Valdosta Daily Times

November 22, 2013

JFK Assassination Remembered

Kristin Finney
The Valdosta Daily Times

VALDOSTA — On Nov. 22, 1963, America's 35th president, President John F. Kennedy, was assassinated in Dallas, TX. Fifty years later, his death continues to be seen as one of the most significant historical moments of the century.

The Valdosta Daily Times contacted local officials and residents to speak with them about their memories of the assassination of President Kennedy. They also spoke with a professor at Valdosta State University that has taught on the subject of the assassination about the significance of the event and why it plays such a pivotal roll in history after 50 years.

Mayor John Gayle was attending Valdosta State College in 1963; he was 20 years old. He remembers the day well, "A group of guys and I had gone duck hunting that day and we actually heard about it from another guy who came into the pond that afternoon. When we heard, we went back to the Student Center at the college.

Everyone was in there watching the news. I remember thinking what a loss we had as a country. Kennedy was one of those that you always regarded as a very smart individual. It really was a great loss for this country. There's no telling how great of a loss it was."

City Councilman Joseph "Sonny" Vickers, District 3, was 22 at the time. "I remember that day really well. I was hunting and I was on my way back when I came back into someone's yard and they told me. I just dropped to my knees. It knocked the breath out of me. It was a very very sad day because I was hoping that the President would help us move along with the Civil Rights movement at that time. The whole nation was very saddened by that because we were looking for good things from President Kennedy," recalled Vickers.

Vivian Rumker was 30 years old and working as an office manager when she found out. "Back then we didn't have TVs or radios in the office. I remember I was dealing with the mimeograph making copies wen I found out. At first I didn't comprehend it. I didn't think he would die from it. I just thought it was an incident. I was in denial. Then I went through another trauma when I found out that he had died. It was a real shock," said Rumker.

Oree Jackson was in his mid-twenties and attending adult education classes. He remembers, "Someone came into the class and told us. I didn't think that someone would do that to the president. It was one thing reading about someone getting shot, but actually seeing it was not ok. He was the first president I ever voted for."

J.C. McKinnon was in the old Valdosta High School when he found out. "I was 17 years old. The principal, Mr. Bridges, came over the intercom and told us. Everyone was in shock that someone was able to do that. He was a good president," recalled McKinnon.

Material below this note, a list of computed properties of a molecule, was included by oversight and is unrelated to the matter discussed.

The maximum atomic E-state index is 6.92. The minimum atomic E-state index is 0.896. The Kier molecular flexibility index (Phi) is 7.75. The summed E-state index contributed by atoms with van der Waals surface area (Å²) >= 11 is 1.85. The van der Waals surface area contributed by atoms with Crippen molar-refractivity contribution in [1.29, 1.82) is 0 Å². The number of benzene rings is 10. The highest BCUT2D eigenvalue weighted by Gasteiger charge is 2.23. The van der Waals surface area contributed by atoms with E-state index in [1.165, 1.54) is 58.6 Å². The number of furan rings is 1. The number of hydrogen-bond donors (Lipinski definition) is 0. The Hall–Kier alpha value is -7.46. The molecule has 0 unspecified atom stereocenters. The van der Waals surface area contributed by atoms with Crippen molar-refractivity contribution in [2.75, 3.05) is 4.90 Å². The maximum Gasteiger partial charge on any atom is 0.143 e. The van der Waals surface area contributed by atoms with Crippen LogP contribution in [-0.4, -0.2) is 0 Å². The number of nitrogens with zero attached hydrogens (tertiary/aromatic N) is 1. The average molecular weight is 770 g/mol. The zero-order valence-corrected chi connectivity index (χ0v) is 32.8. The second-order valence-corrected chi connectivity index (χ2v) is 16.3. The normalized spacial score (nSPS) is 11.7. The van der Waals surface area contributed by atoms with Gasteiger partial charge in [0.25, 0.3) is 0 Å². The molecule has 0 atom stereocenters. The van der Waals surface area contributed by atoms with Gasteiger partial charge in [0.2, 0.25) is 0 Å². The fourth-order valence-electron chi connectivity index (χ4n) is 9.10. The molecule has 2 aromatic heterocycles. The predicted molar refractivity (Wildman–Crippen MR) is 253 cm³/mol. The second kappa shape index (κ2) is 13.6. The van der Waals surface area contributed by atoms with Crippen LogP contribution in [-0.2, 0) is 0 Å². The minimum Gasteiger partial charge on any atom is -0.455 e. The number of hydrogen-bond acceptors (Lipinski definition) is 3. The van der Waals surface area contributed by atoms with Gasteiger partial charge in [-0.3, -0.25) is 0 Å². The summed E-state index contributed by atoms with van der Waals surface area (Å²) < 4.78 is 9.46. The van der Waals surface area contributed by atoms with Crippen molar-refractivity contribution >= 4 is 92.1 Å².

The death of President Kennedy affected people of all ages.

City Manager Larry Hanson was only seven years old at the time. Despite being that young, Hanson remembers the day well, "I was living in Bermuda. My father was serving in the Air Force and we were stationed overseas. I remember the moment. I was with my family in the living room of our house and we were listening to it on the radio. I have a vivid memory of the occasion and how sad it was, even as a child. There was a fear and apprehension of the unknown and what it all meant."

Clinton Hopson was eight years old when he found out. "I was living in Philadelphia, Penn. I was playing bacilli in the street and skateboard with my friends. I remember suddenly all of the parents got really upset. I asked what was going on and they told me. I tried to console my parents. Everyone in the neighborhood was upset. It was all the adults talked about. At that age I didn't really understand, but I have learned more as I have gotten older," said Hopson.

Dr. James LaPlant, Interim Dean of the Graduate School at VSU, has taught about Pres. John F. Kennedy during several of his classes. He believes that this event has remained such a significant portion of history for many reasons.

"It's always a shock when a president is assassinated. I believe that people had a difficult time processing that one individual, Lee Harvey Oswald, who was seen as a loser and a waif of a man, could bring down such a young, vibrant president. I believe that's why the conspiracy theories quickly emerged. It just helps people with the grieving process and helps us make sense of it. At the time there was this image of Camelot, a lot of which developed after his death. He was placed on a pedestal after his assassination, when in reality, at the time, this was a president who was struggling and worried about being reelected in 1964. This was also during the time of the Cold War and if you look at media accounts from the time, people were wondering if this might be the beginning of World War III. People were wondering if the Soviets had killed Kennedy," said Dr. LaPlant.  

He also believes that people remember their specific actions after finding out about Kennedy's assassination because of the shock.

 "I think for people who were alive at the time of the assassination it was just such a shock. It was a collective shock to the nation. It's like 9/11 is to the current generation, everyone remembers where they were when 9/11 occurred. For people who were alive at the time, they all remember where they were. My parents can tell me exactly what they were doing and what a shock it was. People couldn't believe that someone had taken down such a young, good looking, vibrant president."